This beautifully preserved and highly elegant small-scale work on copper, painted around the turn of the seventeenth century, is both a summation of Heintz’ art and a paradigm of the sensuousness and imaginative fantasy of Mannerism. Set in a watery cave, but strongly lit, it depicts the moment described by Ovid when the pregnancy of the nymph Callisto resulting from her liaison with Jupiter is uncovered by Diana and her other nymphs, one of whom raises the red cloth covering Callisto to reveal her gravid torso, while Diana sits enthroned in judgement, the extended fingers of her right hand raised in admonition.1 The pallid flesh of the nymphs, their muscled thighs and etiolated arms are painted with an extreme degree of tautness as if they were engaged in a balletic performance for the viewer. In the distance, a priapic Satyr prances before another group of nymphs at the mouth of the cave. In his choice of subject matter in this and other paintings of Ovidian subjects, Heintz was almost certainly influenced by Titian's Poesie. Although he would not have known in the original the great Diana and Actaeon and Diana and Callisto painted for Phillip II, copies made by Titian's workshop abounded, and a Diana and Callisto, now in Vienna, was in the collection of Rudolf II (see fig. 1).2 Heintz painted a Diana and Actaeon circa 1600, also now in Vienna, which owes a similar debt to Titian's treatment of the subject.3
This composition is known in two paintings: the present picture and a copy, probably dating from the early seventeenth century, also on copper and of similar dimensions (47.7 by 33.3 cm.), first noted in 1934 and last recorded in 1988 in the Heinz collection in Berlin.4 The reverse of the copy in inscribed thus: Original V. Kayserlichem gewesten hoffmaller Heintz gemahlt. 1601 ('the original was painted by the Imperial Court Painter Heintz in 1601'). Although Zimmer states that the present picture was in the collection of the Leipzig banker Gottfried Winkler in 1768, he goes on to suggest that it is probably the copy and not the present picture that was in the Winkler collection. Both paintings are on a copper support, while the work in the Winkler collection is listed in Kreichauf’s 1768 catalogue as on wooden panel. Zimmer however thinks that despite this inconsistency, there can be no doubt about the identification, since Kreichauf’s description of the work is very precise: 'Die nackenden Nymphen der Jagd entdecken ihrer Gebietherin die Schwangerschaft der Caliston. Diana sitzt zur Rechten, einem zierlichen Springbrunnen gegenüber. Über ihr ist ein Teppich, am Arme eines dürren Baumes aufgehangen. Ein klarer Bach durchrinnt die Höhle und umfließt ihren verzierten steinernen Sitz. Vor ihr sinkt die Geliebte des Jupiters hin, und kehret ihre Blicke beschämt nieder zur Erde. Eine ihrer Gespielinnen, die sie umringen, entwendet ihr das rothe Gewand, welches ihren hohen Leib den Augen der Göttin verbarg. In der Ferne überraschet ein neugieriger Satyr die badebden Schönen, beym gewölbten Zugange der beschatteten Kluft. Auf Holz. 1 Fuß 8 Zoll hoch, 1 Fuß 1 Zoll breit. Dieses Gemälde ist 1602 angefertigt.'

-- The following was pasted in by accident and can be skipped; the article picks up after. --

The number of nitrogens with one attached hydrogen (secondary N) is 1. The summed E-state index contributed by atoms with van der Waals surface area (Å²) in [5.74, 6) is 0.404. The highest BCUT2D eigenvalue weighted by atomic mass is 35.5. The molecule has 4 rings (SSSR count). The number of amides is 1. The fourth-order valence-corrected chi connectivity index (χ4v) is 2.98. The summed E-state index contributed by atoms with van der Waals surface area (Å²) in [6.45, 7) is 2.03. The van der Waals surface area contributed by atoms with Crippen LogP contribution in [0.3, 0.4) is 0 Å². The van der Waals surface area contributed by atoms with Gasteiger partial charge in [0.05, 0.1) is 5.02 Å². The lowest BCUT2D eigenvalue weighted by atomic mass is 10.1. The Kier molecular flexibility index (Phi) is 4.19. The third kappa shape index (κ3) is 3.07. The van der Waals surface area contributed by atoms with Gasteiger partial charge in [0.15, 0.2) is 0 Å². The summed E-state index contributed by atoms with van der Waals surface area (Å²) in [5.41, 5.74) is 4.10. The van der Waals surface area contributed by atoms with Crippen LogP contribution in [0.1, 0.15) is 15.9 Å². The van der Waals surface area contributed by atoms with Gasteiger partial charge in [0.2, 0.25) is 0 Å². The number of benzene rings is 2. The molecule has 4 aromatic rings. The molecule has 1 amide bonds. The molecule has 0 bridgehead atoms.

Joseph Heintz made a finished drawing of the present composition, now in Berlin, at the Kupferstichkabinett (see fig. 2).5 Both the style of the drawing and its refined technique – pen and brown ink, grey-brown wash heightened with white on light brown prepared paper – suggest that it was created as an independent drawing for presentation or sale and was not conceived in preparation for the present painting. It is unlikely that it preceded the painting and was almost certainly created afterwards – Zimmer uses the word Reflex to define its likely relationship with the present work.6 That it was formerly signed in monogram, and is of almost the same dimensions underscores this.
A sketchy drawing of Diana and Callisto by Joseph Heintz in Harburg, datable circa 1595–1600, reveals a possible early idea for the present composition, although its oval shape suggests that it was originally intended for a silver or bronze plaquette, or perhaps a small oval painting (see fig. 3).7
A much weaker drawn copy, probably based on the painting rather than the Berlin drawing and attributed to Anton Gasser is known (see fig. 4).8
The dates 1602 in the Winkler catalogue and 1601 on the reverse of the painted copy are not to be depended on, but they at least point to a likely approximate dating. Since a dating of between 1598 and 1601 is plausible on grounds of style, either may provide a terminus ante quem.
1 Ovid, Metamorphoses, Book II, verses 441–65.
2 Titian and Workshop, Diana and Callisto, oil on canvas, 183 by 200 cm. Kunsthistorisches Museum, Vienna, inv. GG-71.
3 Joseph Heintz the Elder, Diana and Actaeon, signed in monogram, oil on copper, 40 by 49 cm. Kunsthistorisches Museum, Vienna, inv. GG-1115.
4 See Zimmer under Literature, 1971, p. 99, no. A 17.0.2., and 1988, pp. 137–38, under no. A 59. It appeared in the sale catalogue of the Intern. Kunst u. Auktionshaus, Kat. 211, 1934, lot 405, was with Galerie Springer in 1971 and in 1988 was in the Heinz collection in Berlin. Zimmer notes the hardness of handling and weaknesses in the copy, and excludes the possibility that it could be autograph.
5 No. 10476; inv. no. 3638; 44.6 by 31 cm.; see Zimmer under Literature, 1988, pp. 137–38, no. A 59, reproduced figs 98 and 99, and colour plate VI (facing p. 128).
6 Zimmer 1988, p. 138.
7 Harburg/Ries, Fürstl. Oettingen-Wallerstein’sche Kunstsammlung (Bibliothek), Kasten 11 no. 55; Black chalk over graphite indications on paper, oval, 20 by 15.2 cm.; see Zimmer 1988, p. 143, no. A 69, reproduced fig. 104.
8 Kunstmuseum, Basel. Pen and grey ink and wash heightened with white on yellow-toned paper, 48 by 33.5 cm.; see Zimmer 1971, p. 99, no. A 17.0.3, reproduced fig. 47 and 1988, p. 137, under no. A 59.
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